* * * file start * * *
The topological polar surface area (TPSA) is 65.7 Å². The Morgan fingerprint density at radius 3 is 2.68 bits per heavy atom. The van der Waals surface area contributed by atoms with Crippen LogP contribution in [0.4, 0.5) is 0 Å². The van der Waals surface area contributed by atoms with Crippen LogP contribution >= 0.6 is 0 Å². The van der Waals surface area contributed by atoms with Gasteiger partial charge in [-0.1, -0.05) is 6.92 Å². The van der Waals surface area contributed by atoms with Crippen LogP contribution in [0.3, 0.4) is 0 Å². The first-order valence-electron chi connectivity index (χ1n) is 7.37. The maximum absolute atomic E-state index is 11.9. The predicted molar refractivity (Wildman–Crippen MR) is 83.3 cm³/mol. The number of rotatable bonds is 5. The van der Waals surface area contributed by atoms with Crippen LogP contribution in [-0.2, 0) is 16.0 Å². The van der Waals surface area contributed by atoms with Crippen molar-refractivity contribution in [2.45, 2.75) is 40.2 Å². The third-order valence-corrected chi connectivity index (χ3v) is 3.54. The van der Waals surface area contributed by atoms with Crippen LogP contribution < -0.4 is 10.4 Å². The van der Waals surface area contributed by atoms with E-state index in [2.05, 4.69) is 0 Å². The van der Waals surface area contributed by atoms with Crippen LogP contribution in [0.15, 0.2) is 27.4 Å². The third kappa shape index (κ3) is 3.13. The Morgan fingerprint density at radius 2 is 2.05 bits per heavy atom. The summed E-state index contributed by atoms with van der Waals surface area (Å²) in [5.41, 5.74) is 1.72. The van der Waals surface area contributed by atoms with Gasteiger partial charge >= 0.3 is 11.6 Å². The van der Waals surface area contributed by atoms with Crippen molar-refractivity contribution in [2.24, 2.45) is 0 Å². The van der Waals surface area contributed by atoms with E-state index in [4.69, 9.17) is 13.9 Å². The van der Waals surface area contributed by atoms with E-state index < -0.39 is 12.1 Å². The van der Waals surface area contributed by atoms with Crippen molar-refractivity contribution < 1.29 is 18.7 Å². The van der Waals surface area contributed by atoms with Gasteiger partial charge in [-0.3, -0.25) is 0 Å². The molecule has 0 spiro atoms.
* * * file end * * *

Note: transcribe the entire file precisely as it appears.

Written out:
The topological polar surface area (TPSA) is 65.7 Å². The Morgan fingerprint density at radius 3 is 2.68 bits per heavy atom. The van der Waals surface area contributed by atoms with Crippen LogP contribution in [0.4, 0.5) is 0 Å². The van der Waals surface area contributed by atoms with Crippen LogP contribution >= 0.6 is 0 Å². The van der Waals surface area contributed by atoms with Gasteiger partial charge in [-0.1, -0.05) is 6.92 Å². The van der Waals surface area contributed by atoms with Crippen LogP contribution in [0.3, 0.4) is 0 Å². The first-order valence-electron chi connectivity index (χ1n) is 7.37. The maximum absolute atomic E-state index is 11.9. The predicted molar refractivity (Wildman–Crippen MR) is 83.3 cm³/mol. The number of rotatable bonds is 5. The van der Waals surface area contributed by atoms with Crippen LogP contribution in [-0.2, 0) is 16.0 Å². The van der Waals surface area contributed by atoms with Crippen molar-refractivity contribution in [2.45, 2.75) is 40.2 Å². The third-order valence-corrected chi connectivity index (χ3v) is 3.54. The van der Waals surface area contributed by atoms with Crippen LogP contribution < -0.4 is 10.4 Å². The van der Waals surface area contributed by atoms with E-state index in [2.05, 4.69) is 0 Å². The van der Waals surface area contributed by atoms with Crippen LogP contribution in [0.15, 0.2) is 27.4 Å². The third kappa shape index (κ3) is 3.13. The Morgan fingerprint density at radius 2 is 2.05 bits per heavy atom. The summed E-state index contributed by atoms with van der Waals surface area (Å²) in [5.41, 5.74) is 1.72. The van der Waals surface area contributed by atoms with Gasteiger partial charge >= 0.3 is 11.6 Å². The van der Waals surface area contributed by atoms with Crippen molar-refractivity contribution in [2.24, 2.45) is 0 Å². The van der Waals surface area contributed by atoms with E-state index in [4.69, 9.17) is 13.9 Å². The van der Waals surface area contributed by atoms with E-state index < -0.39 is 12.1 Å². The van der Waals surface area contributed by atoms with Crippen molar-refractivity contribution < 1.29 is 18.7 Å². The van der Waals surface area contributed by atoms with Gasteiger partial charge in [-0.3, -0.25) is 0 Å². The molecule has 0 spiro atoms.